It wouldn't have made much sense not to drop the V-8 into the 1955 Corvette, and indeed only six 'Vettes came through that year with the six. What didn't make sense was the Powerglide transmission, the only gearbox available until late in the model year, when the three-speed manual became available. That left most '55 'Vettes definitely unsports-car-like.
The Corvette's extensive facelift for 1956 used basically the same molds as before, yet with enough detail changes to make the 1956-57 cars unmistakably different. Styled under the careful direction of Chevrolet studio chief Clare MacKichan (pronounced MacKeekan), the 1956-57 models took minor themes from the Mercedes-Benz 300SL "gullwing," notably its thrusting headlights and twin hood bulges. The coved sidesweeps, meanwhile, came from the LaSalle II Motorama show car. New also were rounded rear fenders with inset taillights. Roll-up windows were the biggest comfort improvement in a mostly unchanged cockpit.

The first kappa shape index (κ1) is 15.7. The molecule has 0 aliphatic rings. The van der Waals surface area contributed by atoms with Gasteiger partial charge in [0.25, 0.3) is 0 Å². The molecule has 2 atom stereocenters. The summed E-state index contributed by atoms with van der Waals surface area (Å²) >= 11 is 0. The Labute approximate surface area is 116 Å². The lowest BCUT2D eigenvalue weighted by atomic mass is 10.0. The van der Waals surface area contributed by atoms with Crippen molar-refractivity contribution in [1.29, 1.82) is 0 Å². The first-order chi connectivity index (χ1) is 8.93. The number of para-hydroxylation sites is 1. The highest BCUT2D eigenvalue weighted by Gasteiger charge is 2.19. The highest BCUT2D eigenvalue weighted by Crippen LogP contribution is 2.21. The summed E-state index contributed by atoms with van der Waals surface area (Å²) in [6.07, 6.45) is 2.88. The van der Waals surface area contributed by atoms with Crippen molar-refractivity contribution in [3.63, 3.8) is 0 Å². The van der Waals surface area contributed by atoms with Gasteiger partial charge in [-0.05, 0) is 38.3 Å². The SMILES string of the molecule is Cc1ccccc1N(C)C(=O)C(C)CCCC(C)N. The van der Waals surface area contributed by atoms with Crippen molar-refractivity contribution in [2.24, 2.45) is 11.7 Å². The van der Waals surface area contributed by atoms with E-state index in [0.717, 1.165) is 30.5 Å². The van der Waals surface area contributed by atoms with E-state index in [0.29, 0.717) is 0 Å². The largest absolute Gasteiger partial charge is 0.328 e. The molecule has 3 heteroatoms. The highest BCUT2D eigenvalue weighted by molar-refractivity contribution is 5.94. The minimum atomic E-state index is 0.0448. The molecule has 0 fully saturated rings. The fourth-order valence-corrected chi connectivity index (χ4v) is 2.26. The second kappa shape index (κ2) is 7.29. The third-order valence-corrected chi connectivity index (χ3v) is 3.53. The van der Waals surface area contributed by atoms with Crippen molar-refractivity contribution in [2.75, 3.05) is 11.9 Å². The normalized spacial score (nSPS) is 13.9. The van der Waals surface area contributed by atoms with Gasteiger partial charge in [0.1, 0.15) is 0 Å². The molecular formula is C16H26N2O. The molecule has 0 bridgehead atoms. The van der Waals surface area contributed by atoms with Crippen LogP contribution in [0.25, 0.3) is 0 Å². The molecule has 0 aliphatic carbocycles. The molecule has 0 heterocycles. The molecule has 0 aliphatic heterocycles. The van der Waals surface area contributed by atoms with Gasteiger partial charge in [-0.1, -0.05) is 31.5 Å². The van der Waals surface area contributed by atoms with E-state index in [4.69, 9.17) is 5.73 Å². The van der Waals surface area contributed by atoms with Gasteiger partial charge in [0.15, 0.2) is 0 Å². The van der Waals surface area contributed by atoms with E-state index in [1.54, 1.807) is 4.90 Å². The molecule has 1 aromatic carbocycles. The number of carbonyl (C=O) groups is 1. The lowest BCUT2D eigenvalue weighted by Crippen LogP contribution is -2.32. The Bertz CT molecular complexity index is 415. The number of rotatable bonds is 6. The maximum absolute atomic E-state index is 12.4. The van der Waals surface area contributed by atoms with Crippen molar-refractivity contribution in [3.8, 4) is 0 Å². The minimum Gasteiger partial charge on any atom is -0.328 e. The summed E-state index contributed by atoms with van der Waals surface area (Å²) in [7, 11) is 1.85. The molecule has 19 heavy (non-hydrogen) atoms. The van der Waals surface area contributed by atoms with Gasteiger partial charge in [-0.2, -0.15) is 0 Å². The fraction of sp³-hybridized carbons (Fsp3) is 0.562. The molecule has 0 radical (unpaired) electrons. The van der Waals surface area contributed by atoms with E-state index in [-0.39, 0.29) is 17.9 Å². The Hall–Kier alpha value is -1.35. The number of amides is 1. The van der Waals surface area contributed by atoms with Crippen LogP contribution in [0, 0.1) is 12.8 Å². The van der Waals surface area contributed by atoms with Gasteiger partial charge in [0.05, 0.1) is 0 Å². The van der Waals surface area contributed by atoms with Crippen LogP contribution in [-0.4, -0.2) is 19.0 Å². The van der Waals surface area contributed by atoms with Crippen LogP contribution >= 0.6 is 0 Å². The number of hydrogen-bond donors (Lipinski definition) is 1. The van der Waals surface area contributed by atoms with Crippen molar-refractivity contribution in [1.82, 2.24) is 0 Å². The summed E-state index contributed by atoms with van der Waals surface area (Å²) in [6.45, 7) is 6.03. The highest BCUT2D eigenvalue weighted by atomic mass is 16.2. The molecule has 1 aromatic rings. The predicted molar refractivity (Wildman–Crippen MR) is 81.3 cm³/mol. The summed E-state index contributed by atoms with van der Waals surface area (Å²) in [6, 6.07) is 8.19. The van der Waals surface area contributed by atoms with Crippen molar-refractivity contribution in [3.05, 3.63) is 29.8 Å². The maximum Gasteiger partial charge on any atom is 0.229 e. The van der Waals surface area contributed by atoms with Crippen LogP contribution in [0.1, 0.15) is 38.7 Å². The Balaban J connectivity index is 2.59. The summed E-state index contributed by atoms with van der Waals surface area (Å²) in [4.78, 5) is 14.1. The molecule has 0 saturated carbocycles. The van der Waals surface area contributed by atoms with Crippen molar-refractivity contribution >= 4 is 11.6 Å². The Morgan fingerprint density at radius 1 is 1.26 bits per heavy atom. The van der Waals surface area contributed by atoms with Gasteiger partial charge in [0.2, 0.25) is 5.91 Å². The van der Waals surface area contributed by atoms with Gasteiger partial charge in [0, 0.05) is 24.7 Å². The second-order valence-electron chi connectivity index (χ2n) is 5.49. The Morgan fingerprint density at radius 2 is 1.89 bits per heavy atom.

Zora worked on the 'Vette's handling after finding that the early cars' front and rear suspensions were fighting each other. By changing caster, steering geometry, spring angle and travel, shock rates, and rollbar sizes, Duntov had handling pretty much sorted out by 1956. "Now the car goes where it's pointed," he pronounced. The '56 Corvette was also fitted with more fade-resistant drum brakes, which it definitely needed.
That year's 265-cid V-8 ranged in power from 210 to 225 bhp (240 with an optional Duntov cam), thanks partly to new exhaust manifolding and dual-point ignition. The twin four-barrel carbs utilized progressive linkage and stood on an aluminum manifold. For 1956, too, the three-speed became standard, so Powerglide was pushed over to the options list.